Lasers are famous for their focusability. (As in: “laser-focus.”)
That’s why many laser power sensors have 30, 20, or even just 10 mm apertures. This is usually more than enough space for a laser beam.
But what about large lasers like diode stacks or non-laser light sources? How can a small sensor measure a large laser beam?
The Hard Way
Until now, there was often no easy answer.
It could involve a large, expensive integrating sphere or complicated beam optics to narrow the laser beam down to size.
Or, depending on the application, you could just measure power density instead of overall power.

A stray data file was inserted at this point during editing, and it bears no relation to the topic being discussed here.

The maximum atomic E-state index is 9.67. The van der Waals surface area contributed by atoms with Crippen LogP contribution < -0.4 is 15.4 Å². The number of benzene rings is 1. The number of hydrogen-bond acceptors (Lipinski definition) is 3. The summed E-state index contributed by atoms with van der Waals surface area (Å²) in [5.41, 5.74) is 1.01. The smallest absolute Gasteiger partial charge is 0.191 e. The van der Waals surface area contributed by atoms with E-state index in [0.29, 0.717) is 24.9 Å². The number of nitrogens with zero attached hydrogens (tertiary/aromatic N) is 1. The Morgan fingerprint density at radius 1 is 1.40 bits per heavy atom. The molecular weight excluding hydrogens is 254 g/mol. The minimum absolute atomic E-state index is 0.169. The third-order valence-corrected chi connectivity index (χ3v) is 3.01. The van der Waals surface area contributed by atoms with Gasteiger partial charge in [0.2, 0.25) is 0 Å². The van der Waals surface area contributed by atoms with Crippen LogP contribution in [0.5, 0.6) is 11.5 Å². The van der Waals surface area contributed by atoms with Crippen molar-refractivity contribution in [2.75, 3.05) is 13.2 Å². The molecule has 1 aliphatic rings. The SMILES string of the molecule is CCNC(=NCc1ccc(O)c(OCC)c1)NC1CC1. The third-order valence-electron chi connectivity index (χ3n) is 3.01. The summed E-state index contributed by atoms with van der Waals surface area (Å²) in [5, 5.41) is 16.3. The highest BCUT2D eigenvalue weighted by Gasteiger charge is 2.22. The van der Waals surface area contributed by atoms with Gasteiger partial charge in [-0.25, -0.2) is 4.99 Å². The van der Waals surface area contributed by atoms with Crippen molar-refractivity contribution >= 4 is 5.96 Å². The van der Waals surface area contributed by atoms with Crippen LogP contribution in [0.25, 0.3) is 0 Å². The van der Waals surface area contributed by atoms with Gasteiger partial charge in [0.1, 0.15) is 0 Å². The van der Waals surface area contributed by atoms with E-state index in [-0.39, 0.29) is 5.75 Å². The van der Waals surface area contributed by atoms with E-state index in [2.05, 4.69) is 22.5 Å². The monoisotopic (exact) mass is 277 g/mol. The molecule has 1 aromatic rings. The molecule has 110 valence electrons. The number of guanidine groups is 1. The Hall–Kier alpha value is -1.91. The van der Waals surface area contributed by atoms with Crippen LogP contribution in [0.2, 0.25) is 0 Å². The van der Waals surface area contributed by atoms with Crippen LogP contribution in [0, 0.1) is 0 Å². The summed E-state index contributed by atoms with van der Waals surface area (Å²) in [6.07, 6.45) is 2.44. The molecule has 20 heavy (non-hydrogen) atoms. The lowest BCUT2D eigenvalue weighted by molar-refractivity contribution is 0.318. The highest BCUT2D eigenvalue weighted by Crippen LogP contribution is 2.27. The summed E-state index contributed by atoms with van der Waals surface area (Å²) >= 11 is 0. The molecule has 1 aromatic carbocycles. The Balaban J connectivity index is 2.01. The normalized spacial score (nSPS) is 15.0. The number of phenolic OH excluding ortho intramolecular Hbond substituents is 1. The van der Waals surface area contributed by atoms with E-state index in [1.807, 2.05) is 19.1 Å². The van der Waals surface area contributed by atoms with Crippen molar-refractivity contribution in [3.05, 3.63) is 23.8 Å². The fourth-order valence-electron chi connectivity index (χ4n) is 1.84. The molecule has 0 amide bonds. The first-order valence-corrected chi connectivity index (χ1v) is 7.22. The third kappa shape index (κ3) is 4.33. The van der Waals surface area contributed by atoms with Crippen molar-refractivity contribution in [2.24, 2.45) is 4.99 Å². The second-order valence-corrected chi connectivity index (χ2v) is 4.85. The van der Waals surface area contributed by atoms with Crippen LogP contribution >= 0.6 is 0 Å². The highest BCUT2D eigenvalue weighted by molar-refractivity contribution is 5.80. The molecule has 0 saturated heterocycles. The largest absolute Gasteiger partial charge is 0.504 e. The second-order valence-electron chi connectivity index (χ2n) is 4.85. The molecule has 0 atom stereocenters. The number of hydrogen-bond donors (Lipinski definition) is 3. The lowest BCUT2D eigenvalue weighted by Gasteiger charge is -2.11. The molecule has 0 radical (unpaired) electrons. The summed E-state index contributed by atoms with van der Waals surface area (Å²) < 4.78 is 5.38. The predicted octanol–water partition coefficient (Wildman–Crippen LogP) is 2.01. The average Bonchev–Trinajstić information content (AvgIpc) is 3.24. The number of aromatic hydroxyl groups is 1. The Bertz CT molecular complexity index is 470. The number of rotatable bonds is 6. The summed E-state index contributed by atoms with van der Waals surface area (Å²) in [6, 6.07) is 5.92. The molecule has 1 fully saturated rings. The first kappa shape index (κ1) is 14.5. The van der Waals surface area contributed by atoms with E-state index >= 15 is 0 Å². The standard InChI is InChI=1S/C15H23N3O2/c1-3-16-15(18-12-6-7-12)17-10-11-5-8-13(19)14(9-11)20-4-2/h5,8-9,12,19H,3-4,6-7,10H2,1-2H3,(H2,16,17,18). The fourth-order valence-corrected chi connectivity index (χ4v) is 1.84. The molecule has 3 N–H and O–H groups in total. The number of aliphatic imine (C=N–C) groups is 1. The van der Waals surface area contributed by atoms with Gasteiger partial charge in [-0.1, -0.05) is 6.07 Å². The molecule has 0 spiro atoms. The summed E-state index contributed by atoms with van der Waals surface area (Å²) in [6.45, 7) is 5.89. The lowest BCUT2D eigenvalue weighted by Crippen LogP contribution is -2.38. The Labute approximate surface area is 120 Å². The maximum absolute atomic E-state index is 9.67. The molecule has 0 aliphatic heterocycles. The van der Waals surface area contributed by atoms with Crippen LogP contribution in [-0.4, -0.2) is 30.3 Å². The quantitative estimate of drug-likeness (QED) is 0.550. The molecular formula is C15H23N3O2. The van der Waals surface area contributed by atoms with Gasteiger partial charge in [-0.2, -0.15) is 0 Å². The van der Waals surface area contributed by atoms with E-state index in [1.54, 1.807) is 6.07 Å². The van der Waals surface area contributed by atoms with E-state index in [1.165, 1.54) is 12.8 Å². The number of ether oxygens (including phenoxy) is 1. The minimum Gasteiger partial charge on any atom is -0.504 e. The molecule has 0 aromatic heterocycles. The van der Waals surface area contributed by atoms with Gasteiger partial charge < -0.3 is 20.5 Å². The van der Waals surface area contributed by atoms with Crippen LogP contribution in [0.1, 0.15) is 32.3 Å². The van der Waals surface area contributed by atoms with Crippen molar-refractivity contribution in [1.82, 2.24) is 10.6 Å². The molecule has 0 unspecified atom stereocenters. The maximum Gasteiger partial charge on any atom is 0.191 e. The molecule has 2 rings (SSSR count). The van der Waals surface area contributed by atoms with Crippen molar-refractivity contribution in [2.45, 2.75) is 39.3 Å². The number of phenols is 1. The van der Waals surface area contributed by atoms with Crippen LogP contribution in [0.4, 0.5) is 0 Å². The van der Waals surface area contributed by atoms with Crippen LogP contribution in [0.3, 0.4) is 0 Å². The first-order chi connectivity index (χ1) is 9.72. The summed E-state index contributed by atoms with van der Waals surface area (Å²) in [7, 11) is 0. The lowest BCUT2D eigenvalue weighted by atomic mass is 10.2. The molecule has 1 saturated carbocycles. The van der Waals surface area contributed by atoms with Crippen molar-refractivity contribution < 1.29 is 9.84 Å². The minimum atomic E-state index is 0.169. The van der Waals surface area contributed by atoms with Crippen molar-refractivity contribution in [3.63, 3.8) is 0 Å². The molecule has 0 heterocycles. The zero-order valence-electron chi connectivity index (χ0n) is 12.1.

However, this is not always the measurement you need to make.
As is often the case, the simplest answer is the best one too.
The Easy Way
Use a really big sensor to measure really big lasers.
Our biggest sensor used to be only about 60 mm in its aperture. Then about a year ago, we came out with a large-aperture sensor: 120 mm.
Today, Ophir released its 6K-W-BB-200×200, which (you guessed it!) has an aperture of 200 mm squared. Of course, we can always go bigger, but for now, this should satisfy many of your needs.
How About You?
What’s your application? How large is your laser? Let me know and I will personally deliver the comments to our CTO.
I’m not kidding.